At cruising speeds, the 2021 Mitsubishi Outlander PHEV is as quiet as a full EV, but dipping into the accelerator pedal in search of maximum power summons the engine to life, and its rowdiness quickly dispenses with the full-EV vibe. But the driver has plenty of control when it comes to available electric range, as we found on a run through Decker Canyon in Malibu. After filling up the 11.3-gallon fuel tank and plugging in for a 22-mile battery charge, we mapped out a driving route from Rolling Hills to Malibu to Westlake Village and back to Long Beach. Taking off from our starting point at the aforementioned grocery store, we were able to drive purely on electricity (with the Eco mode selected) into the vicinity of Hermosa Beach before running out of juice. The entire trip was 74.7 miles. Helping the EV cause are five selectable levels of regenerative braking.
On the ride and handling side, the Outlander PHEV can feel clumsy on irregular road surfaces, which send shudders through the structure. It also rolls quite a bit through turns, but the steering is accurate; while any number of other small SUVs drive better, the plug-in Outlander’s handling is inoffensive enough overall. Inoffensive also describes acceleration: we measured the Mitsubishi’s 0-60 sprint at 8.5 seconds. The car’s throttle calibration and electric-motor torque help it feel punchier in real-world driving than the time we recorded suggests.
For anyone considering an electric vehicle or hybrid, the 2021 Mitsubishi Outlander PHEV GT is a nice gateway into that world, and its pricing is competitive with the few other entries in its segment. But the Toyota RAV4 Prime can go farther on electrons alone, at 42 miles, and is better looking, quicker, and packed with many more modern safety and convenience features. While the 2021 Mitsubishi Outlander PHEV is decent enough, we recommend checking out the Toyota, or perhaps waiting to see what Mitsubishi has in store for its popular plug-in when the next-generation Outlander arrives.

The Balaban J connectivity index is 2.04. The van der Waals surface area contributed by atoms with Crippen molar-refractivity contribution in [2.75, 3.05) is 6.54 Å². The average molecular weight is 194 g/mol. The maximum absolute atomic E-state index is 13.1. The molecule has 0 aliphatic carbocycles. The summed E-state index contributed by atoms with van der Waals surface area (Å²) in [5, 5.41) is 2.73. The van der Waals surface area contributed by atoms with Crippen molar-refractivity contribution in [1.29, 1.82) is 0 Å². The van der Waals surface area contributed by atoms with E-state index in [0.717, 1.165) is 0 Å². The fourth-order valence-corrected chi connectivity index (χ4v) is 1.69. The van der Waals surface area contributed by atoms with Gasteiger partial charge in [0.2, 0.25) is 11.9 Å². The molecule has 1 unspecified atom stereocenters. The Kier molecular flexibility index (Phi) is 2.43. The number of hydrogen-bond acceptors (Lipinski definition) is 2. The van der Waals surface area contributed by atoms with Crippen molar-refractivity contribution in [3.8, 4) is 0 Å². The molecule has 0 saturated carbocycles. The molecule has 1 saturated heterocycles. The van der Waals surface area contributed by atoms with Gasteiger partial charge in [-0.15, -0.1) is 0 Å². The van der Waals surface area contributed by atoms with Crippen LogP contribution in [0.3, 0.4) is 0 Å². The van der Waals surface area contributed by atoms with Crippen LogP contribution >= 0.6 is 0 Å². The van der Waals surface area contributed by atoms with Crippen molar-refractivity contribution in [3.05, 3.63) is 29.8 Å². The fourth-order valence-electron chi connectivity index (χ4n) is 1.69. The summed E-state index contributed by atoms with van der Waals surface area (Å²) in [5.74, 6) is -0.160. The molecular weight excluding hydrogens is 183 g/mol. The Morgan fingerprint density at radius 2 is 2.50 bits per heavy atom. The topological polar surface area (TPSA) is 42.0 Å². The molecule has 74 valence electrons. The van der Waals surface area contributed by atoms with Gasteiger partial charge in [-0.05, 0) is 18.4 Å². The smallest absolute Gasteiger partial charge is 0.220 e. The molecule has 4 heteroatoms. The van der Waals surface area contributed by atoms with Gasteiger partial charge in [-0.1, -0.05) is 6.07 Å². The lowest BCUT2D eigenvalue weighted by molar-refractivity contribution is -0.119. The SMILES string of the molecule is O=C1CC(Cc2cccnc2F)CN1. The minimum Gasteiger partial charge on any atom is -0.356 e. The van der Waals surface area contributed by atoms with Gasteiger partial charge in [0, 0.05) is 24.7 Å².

|2021 Mitsubishi Outlander GT PHEV S-AWC|
|PRICE AS TESTED||$43,805|
|VEHICLE LAYOUT||Front-engine, front-/rear-motor, AWD, 5-pass, 4-door SUV|
|ENGINE||2.4L/126-hp/148-lb-ft DOHC 16-valve I-4 (gas), plus 80-hp/148-lb-ft (front)/94-hp/144-lb-ft (rear) elec motors; 221 hp (comb)|
|CURB WEIGHT (F/R DIST)||4,306 lb (53/47%)|
|LENGTH x WIDTH x HEIGHT||184.8 x 70.9 x 67.3 in|
|0-60 MPH||8.5 sec|
|QUARTER MILE||16.7 sec @ 83.9 mph|
|BRAKING, 60-0 MPH||125 ft|
|LATERAL ACCELERATION||0.76 g (avg)|
|MT FIGURE EIGHT||28.0 sec @ 0.59 g (avg)|
|EPA CITY/HWY/COMB FUEL ECON||26/26/26 mpg (gas), 77/71/74 mpg-e* (gas+elec)|
|ENERGY CONS, CITY/HWY||130/130 (gas), 44/47 (gas+elec)* kWh/100 miles|
|CO2 EMISSIONS, COMB||0.75 (gas), 0.26 (gas+elec)* lb/mile|
|*EPA blended-PHEV (charge-depleting) mode testing, with vehicles set to their default drive and brake-regeneration modes.|